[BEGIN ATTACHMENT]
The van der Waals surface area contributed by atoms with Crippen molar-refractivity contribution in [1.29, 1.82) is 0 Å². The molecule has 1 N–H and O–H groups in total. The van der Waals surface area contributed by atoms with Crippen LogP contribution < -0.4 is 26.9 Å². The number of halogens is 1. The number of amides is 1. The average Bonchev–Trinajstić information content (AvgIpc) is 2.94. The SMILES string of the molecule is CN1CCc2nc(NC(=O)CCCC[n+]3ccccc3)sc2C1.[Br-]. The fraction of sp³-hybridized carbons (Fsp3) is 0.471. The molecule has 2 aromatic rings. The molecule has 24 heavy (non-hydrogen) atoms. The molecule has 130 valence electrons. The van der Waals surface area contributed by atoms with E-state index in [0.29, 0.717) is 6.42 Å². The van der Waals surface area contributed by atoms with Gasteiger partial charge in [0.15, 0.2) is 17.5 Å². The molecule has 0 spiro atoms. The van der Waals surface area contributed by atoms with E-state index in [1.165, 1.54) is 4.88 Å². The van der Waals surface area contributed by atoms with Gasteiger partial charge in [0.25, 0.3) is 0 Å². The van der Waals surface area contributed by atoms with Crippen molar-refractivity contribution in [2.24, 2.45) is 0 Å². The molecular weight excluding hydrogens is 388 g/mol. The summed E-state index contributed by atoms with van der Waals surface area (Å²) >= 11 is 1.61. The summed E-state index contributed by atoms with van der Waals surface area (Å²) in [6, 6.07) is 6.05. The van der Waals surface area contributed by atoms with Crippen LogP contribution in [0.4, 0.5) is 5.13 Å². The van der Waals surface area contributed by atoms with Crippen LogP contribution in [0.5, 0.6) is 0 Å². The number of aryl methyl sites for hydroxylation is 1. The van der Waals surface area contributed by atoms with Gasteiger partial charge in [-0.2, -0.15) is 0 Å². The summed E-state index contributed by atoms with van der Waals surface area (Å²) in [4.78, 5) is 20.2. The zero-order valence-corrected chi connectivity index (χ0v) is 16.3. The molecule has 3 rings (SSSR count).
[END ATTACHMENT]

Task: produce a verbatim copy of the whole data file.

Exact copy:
The van der Waals surface area contributed by atoms with Crippen molar-refractivity contribution in [1.29, 1.82) is 0 Å². The molecule has 1 N–H and O–H groups in total. The van der Waals surface area contributed by atoms with Crippen LogP contribution < -0.4 is 26.9 Å². The number of halogens is 1. The number of amides is 1. The average Bonchev–Trinajstić information content (AvgIpc) is 2.94. The SMILES string of the molecule is CN1CCc2nc(NC(=O)CCCC[n+]3ccccc3)sc2C1.[Br-]. The fraction of sp³-hybridized carbons (Fsp3) is 0.471. The molecule has 2 aromatic rings. The molecule has 24 heavy (non-hydrogen) atoms. The molecule has 130 valence electrons. The van der Waals surface area contributed by atoms with E-state index in [0.29, 0.717) is 6.42 Å². The van der Waals surface area contributed by atoms with Gasteiger partial charge in [0.15, 0.2) is 17.5 Å². The molecule has 0 spiro atoms. The van der Waals surface area contributed by atoms with E-state index in [1.165, 1.54) is 4.88 Å². The van der Waals surface area contributed by atoms with Gasteiger partial charge in [0.25, 0.3) is 0 Å². The van der Waals surface area contributed by atoms with Crippen molar-refractivity contribution in [2.24, 2.45) is 0 Å². The molecular weight excluding hydrogens is 388 g/mol. The summed E-state index contributed by atoms with van der Waals surface area (Å²) >= 11 is 1.61. The summed E-state index contributed by atoms with van der Waals surface area (Å²) in [6, 6.07) is 6.05. The van der Waals surface area contributed by atoms with Crippen LogP contribution in [0.4, 0.5) is 5.13 Å². The van der Waals surface area contributed by atoms with Crippen LogP contribution in [0.5, 0.6) is 0 Å². The number of aryl methyl sites for hydroxylation is 1. The van der Waals surface area contributed by atoms with Gasteiger partial charge in [-0.2, -0.15) is 0 Å². The summed E-state index contributed by atoms with van der Waals surface area (Å²) in [4.78, 5) is 20.2. The zero-order valence-corrected chi connectivity index (χ0v) is 16.3. The molecule has 3 rings (SSSR count).